By DERON SNYDER
When Wizards coach Randy Wittman talked about the difficult task of winning four games in a seven-game series, he wasn’t spouting an old coaching cliché.
He knew the Toronto Raptors would come out Friday with a sense of desperation they didn’t exhibit during the first two games at Air Canada Centre. He also remembered last season, when the Wizards returned from Chicago after winning a pair of series-opening contests and promptly dropped Game 3 at Verizon Center.
“(This) is going to be harder to play than the first two games (in Toronto),” Wittman warned prior to the Wizards’ 106-99 nail-biter in front of a frenzied sellout crowd. “It just gets that way as the series moves on.”
Moving on was at the forefront of everyone’s mind – except the Raptors – as fans streamed into the arena, where they found either a red, white or blue shirt draped over their back. But the visitors weren’t ready to face the brink of elimination just yet.
The Raptors had everything to lose, yet it was the Wizards who seemingly faced more pressure, the burden of playing as if they weren’t up 2-0. Because winning the first two games at Toronto was great, but it wouldn’t mean nearly as much if the Raptors ensured a return trip at their first opportunity.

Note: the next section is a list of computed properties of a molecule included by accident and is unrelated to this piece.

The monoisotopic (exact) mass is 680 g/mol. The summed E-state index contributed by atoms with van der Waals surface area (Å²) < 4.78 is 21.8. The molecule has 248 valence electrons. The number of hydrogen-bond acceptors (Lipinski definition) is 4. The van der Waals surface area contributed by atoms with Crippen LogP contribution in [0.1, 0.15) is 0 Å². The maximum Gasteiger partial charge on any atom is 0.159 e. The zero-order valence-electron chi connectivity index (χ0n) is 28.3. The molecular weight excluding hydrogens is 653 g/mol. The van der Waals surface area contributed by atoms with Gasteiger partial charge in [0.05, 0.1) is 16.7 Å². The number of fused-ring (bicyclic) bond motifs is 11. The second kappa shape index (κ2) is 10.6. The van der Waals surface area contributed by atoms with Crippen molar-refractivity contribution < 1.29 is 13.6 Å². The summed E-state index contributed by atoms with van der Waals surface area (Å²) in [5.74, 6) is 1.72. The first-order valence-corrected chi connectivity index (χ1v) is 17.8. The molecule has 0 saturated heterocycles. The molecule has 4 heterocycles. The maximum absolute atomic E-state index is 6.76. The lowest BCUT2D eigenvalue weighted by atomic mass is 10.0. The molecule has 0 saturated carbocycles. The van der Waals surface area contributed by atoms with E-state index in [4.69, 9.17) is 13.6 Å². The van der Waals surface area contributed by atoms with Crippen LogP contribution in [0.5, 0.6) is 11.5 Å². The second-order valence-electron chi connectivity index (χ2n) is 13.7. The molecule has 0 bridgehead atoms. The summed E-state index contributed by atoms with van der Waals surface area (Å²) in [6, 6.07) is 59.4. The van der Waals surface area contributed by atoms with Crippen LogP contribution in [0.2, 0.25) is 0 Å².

A loss would only increase the intensity on Sunday. The scenario worked out fine against the Bulls last season, but taking unnecessary backward steps is a nerve-wracking way to make progress.
As long as Toronto kept the game close, the Wizards would be unable to relax. And the Raptors did just that, leading by two points after the first quarter and trailing by two points entering the final quarter.
“We knew they were going to come in and try to knock us out,” Wittman said. “I told the guys I’m proud that we took some punches. We stayed focused and did what we wanted to do.”
If the Wizards were going to fold they had the perfect opportunity. The crowd was pumped and had numerous opportunities to roar all night thanks to the exploits of Marcin Gortat (24 points and 13 rebounds) and John Wall (19 points and 15 assists).
But the Raptors were down by a mere three points when Paul Pierce hit a three-pointer as the shot clock expired with 16.3 seconds left in the game.
“That’s why I’m here,” Pierce mouthed to the crowd as he walked toward the opposite baseline and soaked in the adulation with arms raised overhead. “Give it to me.”
By DERON SNYDER